Excerpt from the exhibition essay by Corinne Erni:
We connect to allegories of our society, culture, and religion and attribute meaning to them because of how we grow up with them, what role they play in our childhood, how they make space for new experiences only to reappear, transformed, in our adult lives. In the latest body of work that the internationally noted Indian artist G.R. Iranna has created for his exhibition Floating Verses at Aicon Contemporary in New York City, he comes full circle with an element that he is most familiar with from his childhood growing up in a farmer's family: the tree. There is a tree in some shape or form in each of the paintings. In a subtle but multilayered richness of compositional and material explorations, these trees variably dissolve into a sky of cobalt blue, explode in pink blossoms, spread out in gold leaves, or become intricate labyrinths. Ghostlike clouds hover over some of these trees or double as ominous shadows.
Perhaps a culmination of the last 25 years of his socially, politically, morally, and spiritually engaged work, Iranna has produced an exquisite and joyous exhibition of large-scale paintings and a series of delicate, luminous works on paper. Since his first exhibition at Aicon Contemporary in 2006, his preoccupation with the human existence has deepened while he has moved away from the representational focus on the figure that inevitably leads to literal interpretation. In the past, Iranna would often depict humans, both in paintings and life-size sculptures, that seem stripped of any personality and look lost—blindfolded and huddled in masses, mute conformists to religion or consumerism, soldiers in meaningless war machines, and prisoners of social constructs.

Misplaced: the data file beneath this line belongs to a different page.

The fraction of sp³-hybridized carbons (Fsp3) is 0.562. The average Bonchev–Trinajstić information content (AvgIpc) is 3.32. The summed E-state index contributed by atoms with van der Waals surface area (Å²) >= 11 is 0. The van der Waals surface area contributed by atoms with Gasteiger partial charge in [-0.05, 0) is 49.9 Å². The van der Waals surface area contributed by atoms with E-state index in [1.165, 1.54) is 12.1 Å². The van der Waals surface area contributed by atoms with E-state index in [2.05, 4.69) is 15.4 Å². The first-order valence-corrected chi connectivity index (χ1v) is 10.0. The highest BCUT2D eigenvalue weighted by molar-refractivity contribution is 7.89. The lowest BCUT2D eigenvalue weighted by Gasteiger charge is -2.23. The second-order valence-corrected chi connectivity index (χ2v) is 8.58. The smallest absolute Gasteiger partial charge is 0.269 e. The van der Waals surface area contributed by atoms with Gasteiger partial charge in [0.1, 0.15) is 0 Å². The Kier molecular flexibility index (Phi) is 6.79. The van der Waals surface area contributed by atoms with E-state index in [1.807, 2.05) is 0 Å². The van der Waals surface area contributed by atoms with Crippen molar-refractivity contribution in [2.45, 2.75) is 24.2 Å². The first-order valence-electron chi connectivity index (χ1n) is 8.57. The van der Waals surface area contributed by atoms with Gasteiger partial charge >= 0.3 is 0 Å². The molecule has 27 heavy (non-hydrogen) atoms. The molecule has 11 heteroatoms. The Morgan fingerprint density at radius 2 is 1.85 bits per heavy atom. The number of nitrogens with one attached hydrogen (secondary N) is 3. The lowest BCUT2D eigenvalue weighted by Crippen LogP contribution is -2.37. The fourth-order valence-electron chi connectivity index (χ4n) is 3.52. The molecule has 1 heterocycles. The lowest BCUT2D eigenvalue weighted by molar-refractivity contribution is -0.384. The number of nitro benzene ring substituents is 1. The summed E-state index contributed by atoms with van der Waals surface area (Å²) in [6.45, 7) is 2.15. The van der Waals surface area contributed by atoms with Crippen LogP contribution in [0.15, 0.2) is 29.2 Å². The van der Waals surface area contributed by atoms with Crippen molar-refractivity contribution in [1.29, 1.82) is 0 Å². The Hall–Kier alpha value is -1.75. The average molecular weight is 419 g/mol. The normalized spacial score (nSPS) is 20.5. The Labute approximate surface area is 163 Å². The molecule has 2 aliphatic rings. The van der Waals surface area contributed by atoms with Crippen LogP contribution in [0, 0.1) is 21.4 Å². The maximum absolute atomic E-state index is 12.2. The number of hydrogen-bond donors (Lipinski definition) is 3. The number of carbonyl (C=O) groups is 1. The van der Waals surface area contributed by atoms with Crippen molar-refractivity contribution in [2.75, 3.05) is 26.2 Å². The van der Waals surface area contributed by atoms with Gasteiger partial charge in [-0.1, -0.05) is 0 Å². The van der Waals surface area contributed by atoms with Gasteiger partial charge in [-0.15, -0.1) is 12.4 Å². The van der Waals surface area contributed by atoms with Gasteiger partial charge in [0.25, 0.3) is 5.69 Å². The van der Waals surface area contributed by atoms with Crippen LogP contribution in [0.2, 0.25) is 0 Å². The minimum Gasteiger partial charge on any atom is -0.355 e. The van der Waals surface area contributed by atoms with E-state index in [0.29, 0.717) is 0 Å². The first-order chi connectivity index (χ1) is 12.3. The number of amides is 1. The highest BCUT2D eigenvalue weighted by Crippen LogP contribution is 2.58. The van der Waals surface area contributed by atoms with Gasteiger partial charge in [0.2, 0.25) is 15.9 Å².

This radical and intriguing shift away from the literal depiction of the human as a vulnerable lonely figure to a similarly obsessive focus on one of the most life spending elements of nature– the tree– may be a sign of the artist overcoming a certain existential angst. Iranna achieves this through abstraction, by letting materials and forms take hold of the canvas, he allows for specific narratives to be deconstructed, thus releasing energy, and inviting us to take a closer look at the subtle nuances of nature’s cycle, which we are a part of.
Iranna’s art comes from within. In a time when our relationship with each other and this earth are fractured, his art can help us to restore and reconcile these relationships. Trees represent resilience, wisdom, and growth. Iranna is asking us to be that tree.